Many of the city’s concrete manufacturers are located next to waterways, where they can access barges. This concrete plant is on the waterfront but does not have a dock. Perhaps it did many years ago. The transformation of Fordham Landing will not preserve the mixers as a sculpture, and why should it? On the Bronx River, this was already done at Concrete Plant Park. On the other hand, the city has more than one preserved train-barge gantry, and multiple landmarked brownstone districts. Perhaps the concrete mixers at Fordham Landing can be retained inside a future waterfront park.
Looking south at the cove we see pipes emptying runoff and excess sewage into the waterway. When sewage treatment plants are unable to handle the volume, the excess amount flows directly into waterways.
A rendering of the proposed $2 Billion redevelopment shows a clean cove with kayakers blissfully paddling in the shadow of high-rises. This scene could be mistaken for Hunters Point, Brooklyn Bridge Park, or Jersey City. That’s the point as those areas were also heavily polluted only a quarter century ago. On the Harlem River, Fordham Landing has its precedent in Bankside, a luxury development in the south Bronx that is speeding up the gentrification of Mott Haven.
Another rendering of the cove shows a naturalistic shoreline, cafe with a green roof, and a movie screen on a barge for entertainment.
University Heights Station
In 1904, ahead of the bridge’s construction, a train stationhouse was designed at Fordham Landing. The station was initially named Fordham Heights, allowing for a one-seat ride to Grand Central Terminal, or points north along the Hudson River. The construction of the Major Deegan Expressway (Interstate 87) and the popularity of cars in the 1950s took away most of the railroad’s clientele. The station house was demolished in 1975, in a decade when much of the Bronx was burning.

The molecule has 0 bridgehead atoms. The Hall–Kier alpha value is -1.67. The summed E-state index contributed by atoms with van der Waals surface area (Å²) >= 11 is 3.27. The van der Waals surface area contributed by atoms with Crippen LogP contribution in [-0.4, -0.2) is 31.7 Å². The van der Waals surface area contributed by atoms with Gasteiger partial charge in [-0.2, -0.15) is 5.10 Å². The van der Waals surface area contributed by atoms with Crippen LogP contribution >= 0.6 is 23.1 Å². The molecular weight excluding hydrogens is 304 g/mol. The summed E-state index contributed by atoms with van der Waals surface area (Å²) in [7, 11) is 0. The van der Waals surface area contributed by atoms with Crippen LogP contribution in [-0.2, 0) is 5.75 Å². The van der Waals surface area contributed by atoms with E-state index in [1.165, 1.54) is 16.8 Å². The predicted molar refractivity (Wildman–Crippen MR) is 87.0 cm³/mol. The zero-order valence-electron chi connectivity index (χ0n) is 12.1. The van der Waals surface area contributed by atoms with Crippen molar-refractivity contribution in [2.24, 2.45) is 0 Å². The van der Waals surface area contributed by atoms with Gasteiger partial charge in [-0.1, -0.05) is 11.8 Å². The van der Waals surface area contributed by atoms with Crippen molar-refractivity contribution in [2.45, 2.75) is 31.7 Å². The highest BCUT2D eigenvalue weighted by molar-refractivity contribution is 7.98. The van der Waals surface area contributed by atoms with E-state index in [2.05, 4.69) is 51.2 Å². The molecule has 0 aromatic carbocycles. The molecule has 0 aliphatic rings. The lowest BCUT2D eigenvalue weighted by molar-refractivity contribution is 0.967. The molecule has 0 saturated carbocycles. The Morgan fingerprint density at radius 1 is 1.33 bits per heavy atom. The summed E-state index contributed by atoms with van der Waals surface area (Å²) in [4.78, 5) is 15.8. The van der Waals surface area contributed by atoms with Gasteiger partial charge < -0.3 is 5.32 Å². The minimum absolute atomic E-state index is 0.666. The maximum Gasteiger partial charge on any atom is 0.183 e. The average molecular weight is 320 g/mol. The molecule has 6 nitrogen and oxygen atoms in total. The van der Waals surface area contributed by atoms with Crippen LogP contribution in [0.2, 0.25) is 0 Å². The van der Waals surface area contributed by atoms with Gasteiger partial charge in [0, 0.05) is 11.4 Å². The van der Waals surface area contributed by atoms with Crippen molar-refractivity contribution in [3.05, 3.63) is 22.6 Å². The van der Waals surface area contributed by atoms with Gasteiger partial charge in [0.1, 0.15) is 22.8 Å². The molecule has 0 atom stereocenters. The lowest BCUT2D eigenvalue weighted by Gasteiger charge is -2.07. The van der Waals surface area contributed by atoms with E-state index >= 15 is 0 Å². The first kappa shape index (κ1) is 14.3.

The station today has an elevator and ticket machine, but no stationhouse. Located in a low-income neighborhood, it sees very few passengers. The nearest subway station is a seven-minute walk across the bridge. Perhaps with the transformation of Fordham Landing into a transit-oriented development, this station will receive more passengers.
To the south of Fordham Landing are Roberto Clemente State Park and the city-operated Bridge Park, which I documented earlier. As the city seeks to balance the preservation of nature and to accommodate demand for housing, it recognizes that the pre-urban view of the Harlem River as a gorge separating Washington Heights and University Heights is unrealistic. First came the aqueduct, then the railroad, and then the highways. In this century, it is the high-rises but they come with public access to the water’s edge.
This is how the Harlem River appeared when Francis Jasper Cropsey depicted it in the style of the Hudson River School in 1879. Now imagine a highway on the left bank of this scene, a railroad on the right bank and another highway paralleling the tracks. Also, the section of High Bridge spanning the river having a steel arch for extra width to accommodate ships. Fordham Landing is not in this scene, as it is located more than a mile to the north of High Bridge.
At the same time, the Harlem River will not never be lined entirely with glass box towers thanks to Highbridge Park on the Manhattan side, which forever preserves the steep cliffs overlooking this tidal strait. In this painting, the park is next to the water tower.
In the News:
Gotham Gazette reports on the creation of jobs relating to tackling climate change in NYC.
Scientific American reports on the restoration work on Thornton Creek in Seattle.
WGNS Radio reports on the daylighting project for Town Creek in Murfreesboro, Tenn.
I, for one, mourn the loss of Tee Taw Avenue. On weekends I see a number of people with shorty tickets get on at University Heights heading to the mall at 153/Yankee Stadium
Thanks for the images of the glorious Webb Mansion. I used to live fairly near this in my youth, but in those days never explored the area.
I love in University Heights at it’s highest point down the block from the campus which was once NYU and is now Bronx Community College. I have often wished that the rivers edge was more available for people. I hope it won’t be an issue of moving all low income people out before that can happen. A ferry park would be great to have near the University Heights bridge.
Where was Fordham hospital. I was born there in 1975 but they tore it down in 1976 or 78. It was by Fordam University College by the football field. I heard it was by my mother.
I was born in 1959 at Fordham hospital shame I don’t remember it . Ha ha.
Also the University Heights Little League field used to be just north of the bridge between the old station and the river.